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Estimation of the age or age class of harvested animals is often necessary to interpret the condition and dynamics of wildlife populations. The mammalian eye lens continues to grow until death and hence the dry mass of the eye lens has commonly been used to estimate the age of mammals. The method requires the relationship between eye lens mass and age to be parameterized using individuals of known age. However, predicting age is complicated by the curvilinear relationship between eye lens mass and age. We used frequentist and Bayesian methods to predict the ages and age classes of harvested hog deer Axis porcinus from eye lens mass. Deer were tagged as calves and harvested 4–177 months later in southeastern Australia. Lenses were extracted, fixed and oven-dried. Of the five growth models evaluated, the Lord model best described the relationship between age and eye lens dry mass (R2 = 95%). The precision of age predictions obtained using the Lord model in a Bayesian mode of inference decreased with increasing eye lens dry mass, with the size of the 95% CI equaling or exceeding predicted age for hog deer > 6 years. However, most predictions of hog deer age will have reasonable precision because few animals > 6 years are harvested. Linear discriminant analysis had high predictive power for classifying hog deer to four widely-used age classes (juvenile, yearling, prime-age and senescent). The Bayesian method is recommended for inverse non-linear prediction of age and the frequentist linear discriminant analysis method is recommended for estimating age class. We provide tables of correspondence between hog deer eye lens dry mass and predicted age and age class. Our statistical methods can be used to estimate age and age class for other mammalian species, including from other ageing techniques such as tooth eruption-wear criteria.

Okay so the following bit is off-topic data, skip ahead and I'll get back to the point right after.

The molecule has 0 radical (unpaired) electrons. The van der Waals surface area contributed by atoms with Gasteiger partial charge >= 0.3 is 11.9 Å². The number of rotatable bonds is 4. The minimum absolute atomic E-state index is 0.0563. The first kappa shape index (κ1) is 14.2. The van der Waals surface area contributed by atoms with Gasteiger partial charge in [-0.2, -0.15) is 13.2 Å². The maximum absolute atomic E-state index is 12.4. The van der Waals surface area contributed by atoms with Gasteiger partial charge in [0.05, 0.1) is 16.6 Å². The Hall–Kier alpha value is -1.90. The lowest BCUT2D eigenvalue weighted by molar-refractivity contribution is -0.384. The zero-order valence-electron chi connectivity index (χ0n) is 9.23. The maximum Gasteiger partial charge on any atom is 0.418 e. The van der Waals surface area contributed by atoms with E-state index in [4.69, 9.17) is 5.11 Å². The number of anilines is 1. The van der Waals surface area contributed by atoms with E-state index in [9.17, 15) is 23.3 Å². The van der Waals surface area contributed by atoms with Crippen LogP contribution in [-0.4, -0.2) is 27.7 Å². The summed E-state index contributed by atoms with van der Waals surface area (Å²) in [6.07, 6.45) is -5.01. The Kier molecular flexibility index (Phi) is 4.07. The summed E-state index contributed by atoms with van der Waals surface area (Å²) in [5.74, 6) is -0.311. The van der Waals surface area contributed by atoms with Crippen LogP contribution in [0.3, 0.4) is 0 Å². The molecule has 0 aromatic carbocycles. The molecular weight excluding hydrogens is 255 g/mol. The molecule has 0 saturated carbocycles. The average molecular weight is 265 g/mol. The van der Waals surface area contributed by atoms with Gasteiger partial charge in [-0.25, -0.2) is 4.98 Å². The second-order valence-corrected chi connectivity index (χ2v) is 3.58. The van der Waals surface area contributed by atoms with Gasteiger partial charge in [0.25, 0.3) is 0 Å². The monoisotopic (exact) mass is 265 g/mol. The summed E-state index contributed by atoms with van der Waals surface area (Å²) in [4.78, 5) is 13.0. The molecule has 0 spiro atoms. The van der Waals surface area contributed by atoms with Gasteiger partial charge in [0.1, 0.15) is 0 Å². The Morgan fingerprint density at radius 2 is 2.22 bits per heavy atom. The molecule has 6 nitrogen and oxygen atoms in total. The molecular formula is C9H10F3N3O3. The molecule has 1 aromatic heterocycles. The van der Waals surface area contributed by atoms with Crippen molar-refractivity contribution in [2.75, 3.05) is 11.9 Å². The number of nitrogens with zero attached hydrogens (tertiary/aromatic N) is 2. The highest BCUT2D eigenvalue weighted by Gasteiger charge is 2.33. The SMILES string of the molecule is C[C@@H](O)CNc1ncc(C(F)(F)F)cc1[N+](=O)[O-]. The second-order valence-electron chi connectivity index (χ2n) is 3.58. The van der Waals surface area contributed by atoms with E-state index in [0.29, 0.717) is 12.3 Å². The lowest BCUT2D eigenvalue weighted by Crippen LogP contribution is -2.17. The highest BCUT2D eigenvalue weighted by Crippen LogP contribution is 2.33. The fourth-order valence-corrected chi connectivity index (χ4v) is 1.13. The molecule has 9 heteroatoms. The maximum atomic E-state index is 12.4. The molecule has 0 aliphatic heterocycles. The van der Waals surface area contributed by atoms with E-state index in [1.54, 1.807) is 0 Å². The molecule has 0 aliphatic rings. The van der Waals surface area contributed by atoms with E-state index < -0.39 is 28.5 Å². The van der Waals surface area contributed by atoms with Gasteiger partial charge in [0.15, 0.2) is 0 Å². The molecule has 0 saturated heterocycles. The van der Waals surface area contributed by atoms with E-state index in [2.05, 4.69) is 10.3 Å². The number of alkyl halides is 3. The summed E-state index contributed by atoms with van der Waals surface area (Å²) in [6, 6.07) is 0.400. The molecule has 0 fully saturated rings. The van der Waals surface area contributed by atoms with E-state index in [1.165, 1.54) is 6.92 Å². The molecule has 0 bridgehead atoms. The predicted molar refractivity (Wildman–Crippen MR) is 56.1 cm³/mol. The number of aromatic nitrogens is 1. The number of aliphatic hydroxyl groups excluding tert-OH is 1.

Humans are important agents of wildlife mortality, and understanding such mortality is paramount for effective population management and conservation. However, the spatial mechanisms behind wildlife mortality are often assumed rather than tested, which can result in unsubstantiated caveats in ecological research (e.g. fear ecology assumptions) and wildlife conservation and/or management (e.g. ignoring ecological traps). We investigated spatial patterns in human-caused mortality based on 30 years of brown bear Ursus arctos mortality data from a Swedish population. We contrasted mortality data with random locations and global positioning system relocations of live bears, as well as between sex, age and management classes (‘problem’ versus ‘no problem’ bear, before and after changing hunting regulations), and we used resource selection functions to identify potential ecological sinks (i.e. avoided habitat with high mortality risk) and traps (i.e. selected habitat with high mortality risk). We found that human-caused mortality and mortality risk were positively associated with human presence and access. Bears removed as a management measure were killed in closer proximity to humans than hunter-killed bears, and supplementary feeding of bears did not alter the spatial structure of human-caused bear mortality. We identified areas close to human presence as potential sink habitat and agricultural fields (oat fields in particular) as potential ecological traps in our study area. We emphasize that human-caused mortality in bears and maybe in wildlife generally can show a very local spatial structure, which may have far-reaching population effects. We encourage researchers and managers to systematically collect and geo-reference wildlife mortality data, in order to verify general ecological assumptions and to inform wildlife managers about critical habitat types. The latter is especially important for vulnerable or threatened populations.